Beat Up

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There’s an article in this issue of the Chico Beat about my views on global warming. You can read it here:

http://www.chicobeat.com/?q=in_denial

I knew going into it that they’d probably be critical of my views, but that’s what honest debate is all about. My tipoff was Josh Indar’s comment to me that “I’m surprised that you returned my call”. I learned a long time ago that even if you don’t like what the press is going to write about you, you should always be available and up front.

What really surprised me though was that they felt threatened enough by what I had to say to dedicate a complete editorial to it. http://chicobeat.com/?q=watts_is_wrong

And even more surprising was this missive: ” We feel the need to say that this week because we’ve already heard protests from a local climate expert, who we asked to counter Watts in this issue. The expert declined because, he said that printing Watts’ views will only encourage him, lending him a credibility he doesn’t deserve.”

Hmmm. Why is it that those whom have opposing views feel the need to posture this way? I find it telling that those whom say “the debate is over” related to “man made global warming” just shut out anything or anybody that might have another view. It is disengenuous when they do that. It also makes those who like to dig deeper mistrustful of the agenda. If I’m wrong, prove it with facts and logic, don’t just refuse on your own basis of superiority.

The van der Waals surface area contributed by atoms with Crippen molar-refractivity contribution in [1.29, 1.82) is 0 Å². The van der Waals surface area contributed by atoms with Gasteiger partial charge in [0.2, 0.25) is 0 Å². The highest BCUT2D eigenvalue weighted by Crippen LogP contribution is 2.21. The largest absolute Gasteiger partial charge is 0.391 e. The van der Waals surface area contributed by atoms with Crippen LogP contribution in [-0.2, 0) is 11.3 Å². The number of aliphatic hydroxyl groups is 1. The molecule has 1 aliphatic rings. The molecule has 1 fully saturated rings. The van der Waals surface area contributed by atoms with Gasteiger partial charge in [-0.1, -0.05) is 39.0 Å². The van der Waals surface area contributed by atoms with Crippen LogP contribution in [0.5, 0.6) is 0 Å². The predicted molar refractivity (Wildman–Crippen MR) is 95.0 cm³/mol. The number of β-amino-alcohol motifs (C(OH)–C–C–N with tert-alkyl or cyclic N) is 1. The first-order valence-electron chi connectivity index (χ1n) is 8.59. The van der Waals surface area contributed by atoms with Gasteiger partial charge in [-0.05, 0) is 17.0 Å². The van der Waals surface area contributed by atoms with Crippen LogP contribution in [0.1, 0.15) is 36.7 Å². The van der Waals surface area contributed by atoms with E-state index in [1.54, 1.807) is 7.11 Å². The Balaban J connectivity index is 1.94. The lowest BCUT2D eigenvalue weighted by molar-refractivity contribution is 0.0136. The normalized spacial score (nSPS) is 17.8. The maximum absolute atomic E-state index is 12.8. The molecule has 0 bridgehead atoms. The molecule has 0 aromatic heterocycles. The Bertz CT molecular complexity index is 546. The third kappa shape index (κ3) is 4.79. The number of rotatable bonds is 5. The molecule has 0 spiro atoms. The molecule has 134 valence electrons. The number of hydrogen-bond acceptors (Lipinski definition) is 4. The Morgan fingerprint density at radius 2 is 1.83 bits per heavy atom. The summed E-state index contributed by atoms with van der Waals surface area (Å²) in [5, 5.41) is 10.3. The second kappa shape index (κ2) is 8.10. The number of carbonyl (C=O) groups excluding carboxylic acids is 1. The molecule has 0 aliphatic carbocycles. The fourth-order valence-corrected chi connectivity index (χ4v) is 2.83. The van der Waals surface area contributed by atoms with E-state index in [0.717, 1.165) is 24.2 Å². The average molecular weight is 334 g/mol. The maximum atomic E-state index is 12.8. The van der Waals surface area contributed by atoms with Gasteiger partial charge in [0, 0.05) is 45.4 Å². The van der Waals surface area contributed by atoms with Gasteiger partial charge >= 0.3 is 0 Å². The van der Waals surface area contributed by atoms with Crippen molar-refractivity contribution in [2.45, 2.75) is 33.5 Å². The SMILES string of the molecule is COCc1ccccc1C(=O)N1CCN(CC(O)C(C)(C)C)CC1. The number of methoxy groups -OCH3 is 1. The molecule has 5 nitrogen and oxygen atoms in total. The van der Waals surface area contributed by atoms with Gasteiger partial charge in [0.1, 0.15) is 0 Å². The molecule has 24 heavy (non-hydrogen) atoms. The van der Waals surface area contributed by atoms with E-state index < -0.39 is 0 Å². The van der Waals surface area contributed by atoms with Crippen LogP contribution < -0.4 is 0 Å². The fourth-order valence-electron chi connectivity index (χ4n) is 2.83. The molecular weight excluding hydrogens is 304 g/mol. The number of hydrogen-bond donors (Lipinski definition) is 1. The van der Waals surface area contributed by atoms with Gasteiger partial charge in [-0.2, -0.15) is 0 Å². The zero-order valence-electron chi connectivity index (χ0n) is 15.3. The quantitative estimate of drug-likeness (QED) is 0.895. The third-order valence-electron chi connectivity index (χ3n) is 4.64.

I appreciate the Chico Beat taking the time to interview me and print my views, even if they disagree with them.

On the downside, there are a number of abbreviated words and misspellings in the article along with a couple of factual errors related to Edward Teller. I’m quoted as saying he was on the Atomic Energy Commission Board in the 80’s. The agency was dissolved in 1975 and merged with the Department of Energy.

I’m pretty certain I said Teller was on the AEC in the 60’s. I’ve asked them to fix that.

On the upside they gave me some kudos for my work locally on solar power. Thanks.

I think in the interview I’ve given an honest, factual, and pragmatic account of why I think the way I do. But in the editorial, I’m said to be a victim of my own “cultural bias”. Translation: “Since he’s a conservative, he can’t possibly think for himself, so he must simply be regurgitating a mantra”. It will be interesting to see how many “culturally biased” letters appear in the Beat saying all sorts of things that may not be, um, nice.

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10 thoughts on “Beat Up

  1. Is the earth getting warmer? There is some evidence that indicates it is. Is man responsible? That is a theory. There is evidence that supports that conclusion and there is evidence that indicates it is a wrong conclusion. The bottom line is there isn’t conclusive evidence either way. Therefore it remains a theory.